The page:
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Structural Equation Modelling Workshop

Date and Venue:

Monday 17th Feb: International Building PC Lab 1 (IN005) - 10am to 5pm

Tuesday 18th Feb: HITT Lab, through the Horton Building - 10am to 5pm

Wednesday 19th Feb: HITT Lab, through the Horton Building - 10am to 5pm

The CSS will be running a three day workshop on structural Equation Models (SEM).

SEMs are statistical models, used primarily to evaluate whether theoretical models are plausible when compared to observed data. SEMs are very general and are used in many Social Science disciplines. They are frequently used to analyse survey data and the structure of attitudes and values.

The objectives of this course are to show how confirmatory factor analysis and structural equation modelling can be used to develop and/or test both measurement models and causal theories with latent variables especially for cross cultural comparisons.

This course provides a practical introduction into how causal theory can be translated into a structural equation model, and how the model can be estimated and tested using SPSS and Amos. The course assumes some background knowledge in quantitative analysis and linear regression.

In the first part, we will offer a brief theoretical introduction to SEM and the most important aspects of them (for example, model fit).

We will also deal with confirmatory factor analysis (CFA) relating single or multiple indicators to one (CFA) or several latent variables (Simultaneous Confirmatory Factor Analysis). Different specifications of measurement models are tested via CFA as a special case of a SEM. Special emphasis is given to the cross cultural analysis of multiple groups (MGCFA) for comparisons within and between societies including intercepts of observed variables and latent means.

The second part comprises both the structural model and the measurement model. Topics include recursive vs. non-recursive models for the structural part of the model, moderation (Interaction effects), mediation (covering the causal steps approach, product of coefficients, and bootstrapping techniques), as well as moderated mediations (once again, with an eye on multigroup comparisons).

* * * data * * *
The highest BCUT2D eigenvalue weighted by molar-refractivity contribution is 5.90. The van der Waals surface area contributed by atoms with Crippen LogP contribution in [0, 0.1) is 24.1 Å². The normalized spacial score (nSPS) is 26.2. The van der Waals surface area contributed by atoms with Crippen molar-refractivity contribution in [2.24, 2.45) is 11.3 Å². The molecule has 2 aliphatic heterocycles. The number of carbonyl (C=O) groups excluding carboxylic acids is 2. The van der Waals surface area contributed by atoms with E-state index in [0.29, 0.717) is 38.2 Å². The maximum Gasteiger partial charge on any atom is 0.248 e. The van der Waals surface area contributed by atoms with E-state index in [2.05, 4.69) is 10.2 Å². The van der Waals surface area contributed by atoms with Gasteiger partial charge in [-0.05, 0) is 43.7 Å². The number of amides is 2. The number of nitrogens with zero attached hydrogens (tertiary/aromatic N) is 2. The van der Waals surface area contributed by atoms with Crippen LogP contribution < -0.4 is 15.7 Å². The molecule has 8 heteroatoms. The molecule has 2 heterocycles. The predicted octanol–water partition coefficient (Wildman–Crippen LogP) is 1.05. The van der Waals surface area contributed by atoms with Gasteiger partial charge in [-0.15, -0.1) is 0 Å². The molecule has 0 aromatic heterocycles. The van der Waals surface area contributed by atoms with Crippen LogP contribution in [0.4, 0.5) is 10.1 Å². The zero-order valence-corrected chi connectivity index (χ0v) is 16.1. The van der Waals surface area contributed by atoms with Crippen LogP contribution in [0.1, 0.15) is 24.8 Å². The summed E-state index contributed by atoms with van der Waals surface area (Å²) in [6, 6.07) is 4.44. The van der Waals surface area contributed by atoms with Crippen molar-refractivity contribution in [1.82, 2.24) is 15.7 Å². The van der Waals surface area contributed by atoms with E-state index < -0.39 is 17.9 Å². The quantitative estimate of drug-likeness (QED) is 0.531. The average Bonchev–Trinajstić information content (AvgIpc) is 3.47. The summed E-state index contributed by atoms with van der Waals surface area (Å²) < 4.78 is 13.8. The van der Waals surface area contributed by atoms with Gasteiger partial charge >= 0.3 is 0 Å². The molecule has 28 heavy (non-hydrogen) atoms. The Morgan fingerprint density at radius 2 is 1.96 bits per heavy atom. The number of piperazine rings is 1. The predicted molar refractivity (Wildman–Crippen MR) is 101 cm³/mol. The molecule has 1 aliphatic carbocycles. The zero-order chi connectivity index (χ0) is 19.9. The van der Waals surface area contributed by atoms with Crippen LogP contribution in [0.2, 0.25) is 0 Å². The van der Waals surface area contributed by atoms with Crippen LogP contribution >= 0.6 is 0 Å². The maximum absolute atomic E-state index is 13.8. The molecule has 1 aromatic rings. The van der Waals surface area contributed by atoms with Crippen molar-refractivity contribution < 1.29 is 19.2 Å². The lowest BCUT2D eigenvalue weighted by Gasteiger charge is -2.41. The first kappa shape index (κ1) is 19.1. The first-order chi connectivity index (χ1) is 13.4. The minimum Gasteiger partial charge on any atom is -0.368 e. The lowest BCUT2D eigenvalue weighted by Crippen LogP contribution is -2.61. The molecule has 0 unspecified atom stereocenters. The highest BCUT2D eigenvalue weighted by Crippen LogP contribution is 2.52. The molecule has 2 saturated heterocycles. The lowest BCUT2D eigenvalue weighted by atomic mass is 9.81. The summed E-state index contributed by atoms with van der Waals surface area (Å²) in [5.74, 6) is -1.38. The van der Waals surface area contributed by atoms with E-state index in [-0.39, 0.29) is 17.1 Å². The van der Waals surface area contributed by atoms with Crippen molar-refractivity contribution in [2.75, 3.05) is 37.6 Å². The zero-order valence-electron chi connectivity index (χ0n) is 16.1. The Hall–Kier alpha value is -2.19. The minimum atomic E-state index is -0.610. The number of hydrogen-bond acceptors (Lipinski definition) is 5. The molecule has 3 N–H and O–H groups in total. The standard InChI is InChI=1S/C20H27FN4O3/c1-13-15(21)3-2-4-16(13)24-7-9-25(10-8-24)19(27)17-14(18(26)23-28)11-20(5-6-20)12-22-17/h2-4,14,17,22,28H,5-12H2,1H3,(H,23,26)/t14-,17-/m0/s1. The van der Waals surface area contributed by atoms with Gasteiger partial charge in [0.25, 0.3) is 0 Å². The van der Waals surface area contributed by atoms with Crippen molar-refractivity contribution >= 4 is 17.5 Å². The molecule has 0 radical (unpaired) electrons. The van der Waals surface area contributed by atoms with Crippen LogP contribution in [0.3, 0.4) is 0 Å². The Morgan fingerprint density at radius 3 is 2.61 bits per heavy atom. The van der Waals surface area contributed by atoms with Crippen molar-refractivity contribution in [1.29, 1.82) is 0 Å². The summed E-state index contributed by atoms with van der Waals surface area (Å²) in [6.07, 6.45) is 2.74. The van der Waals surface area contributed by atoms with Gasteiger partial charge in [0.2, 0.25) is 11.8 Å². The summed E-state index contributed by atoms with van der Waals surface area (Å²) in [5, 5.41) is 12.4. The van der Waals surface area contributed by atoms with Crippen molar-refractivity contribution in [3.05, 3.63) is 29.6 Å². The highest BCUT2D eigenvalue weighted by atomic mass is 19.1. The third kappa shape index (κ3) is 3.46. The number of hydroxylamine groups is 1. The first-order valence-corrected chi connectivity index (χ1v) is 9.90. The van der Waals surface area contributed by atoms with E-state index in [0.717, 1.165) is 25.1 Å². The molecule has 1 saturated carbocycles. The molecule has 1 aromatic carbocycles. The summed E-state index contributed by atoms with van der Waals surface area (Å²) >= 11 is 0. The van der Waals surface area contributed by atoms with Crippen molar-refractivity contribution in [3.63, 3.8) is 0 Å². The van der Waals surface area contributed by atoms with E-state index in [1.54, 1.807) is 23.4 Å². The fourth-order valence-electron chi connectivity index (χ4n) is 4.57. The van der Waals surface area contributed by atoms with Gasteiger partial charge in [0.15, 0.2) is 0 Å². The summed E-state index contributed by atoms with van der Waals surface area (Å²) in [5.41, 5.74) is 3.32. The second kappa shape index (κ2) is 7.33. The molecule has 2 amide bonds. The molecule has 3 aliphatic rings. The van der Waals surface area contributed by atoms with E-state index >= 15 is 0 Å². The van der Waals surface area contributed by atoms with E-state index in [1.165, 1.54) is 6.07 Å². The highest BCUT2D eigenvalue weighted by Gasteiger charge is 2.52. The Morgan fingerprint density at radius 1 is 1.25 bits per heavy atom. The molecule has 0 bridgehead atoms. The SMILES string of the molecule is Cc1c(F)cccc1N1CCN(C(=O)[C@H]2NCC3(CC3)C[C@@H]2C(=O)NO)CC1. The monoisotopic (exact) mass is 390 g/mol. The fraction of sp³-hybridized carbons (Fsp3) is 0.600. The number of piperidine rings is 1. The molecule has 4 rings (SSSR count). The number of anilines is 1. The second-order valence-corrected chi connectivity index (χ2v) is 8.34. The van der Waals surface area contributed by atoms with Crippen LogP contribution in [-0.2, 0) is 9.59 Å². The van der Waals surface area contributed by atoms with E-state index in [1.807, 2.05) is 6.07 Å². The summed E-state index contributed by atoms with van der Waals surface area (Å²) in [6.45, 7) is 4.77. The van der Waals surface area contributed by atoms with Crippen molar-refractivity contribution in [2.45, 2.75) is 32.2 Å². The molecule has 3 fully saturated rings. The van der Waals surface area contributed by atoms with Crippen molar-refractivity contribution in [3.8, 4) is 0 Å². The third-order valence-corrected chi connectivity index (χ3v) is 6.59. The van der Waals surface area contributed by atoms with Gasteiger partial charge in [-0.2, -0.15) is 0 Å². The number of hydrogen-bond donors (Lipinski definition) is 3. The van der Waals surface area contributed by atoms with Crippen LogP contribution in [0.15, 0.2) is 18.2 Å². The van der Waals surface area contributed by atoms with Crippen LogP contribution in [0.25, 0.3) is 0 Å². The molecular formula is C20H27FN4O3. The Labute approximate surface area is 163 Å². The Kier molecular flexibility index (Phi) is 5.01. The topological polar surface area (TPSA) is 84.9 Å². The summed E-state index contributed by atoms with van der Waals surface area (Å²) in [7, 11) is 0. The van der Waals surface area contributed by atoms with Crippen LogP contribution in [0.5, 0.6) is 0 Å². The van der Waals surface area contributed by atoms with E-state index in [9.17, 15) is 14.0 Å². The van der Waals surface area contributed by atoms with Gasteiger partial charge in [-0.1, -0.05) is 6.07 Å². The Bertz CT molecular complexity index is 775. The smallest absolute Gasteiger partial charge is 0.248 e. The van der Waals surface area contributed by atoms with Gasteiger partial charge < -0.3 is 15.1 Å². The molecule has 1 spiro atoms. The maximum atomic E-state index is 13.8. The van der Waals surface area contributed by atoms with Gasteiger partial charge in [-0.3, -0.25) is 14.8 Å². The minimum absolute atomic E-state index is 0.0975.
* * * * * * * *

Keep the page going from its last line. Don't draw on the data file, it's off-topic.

Special emphasis is directed toward the use of the multiple-group option, for cross-national comparisons of both the measurement and the structural model. A major focus will be the process of model modification and alternative model testing using adequate fit measures and how to report CFA and SEM results. All examples are based on data from the European Social Survey (ESS) .


This course is open to staff and research students at Royal Holloway. Places are limited.  To register for the course please contact Oliver Heath (oliver.heath@rhul.ac.uk).

Elementary statistical knowledge of SPSS and linear regression is assumed. No other prior knowledge is assumed, but the course aims to provide a grounding in the theory and practicalities of using SEMS, so will be most suitable for those who intend to use and apply CFA and SEM in their own research.


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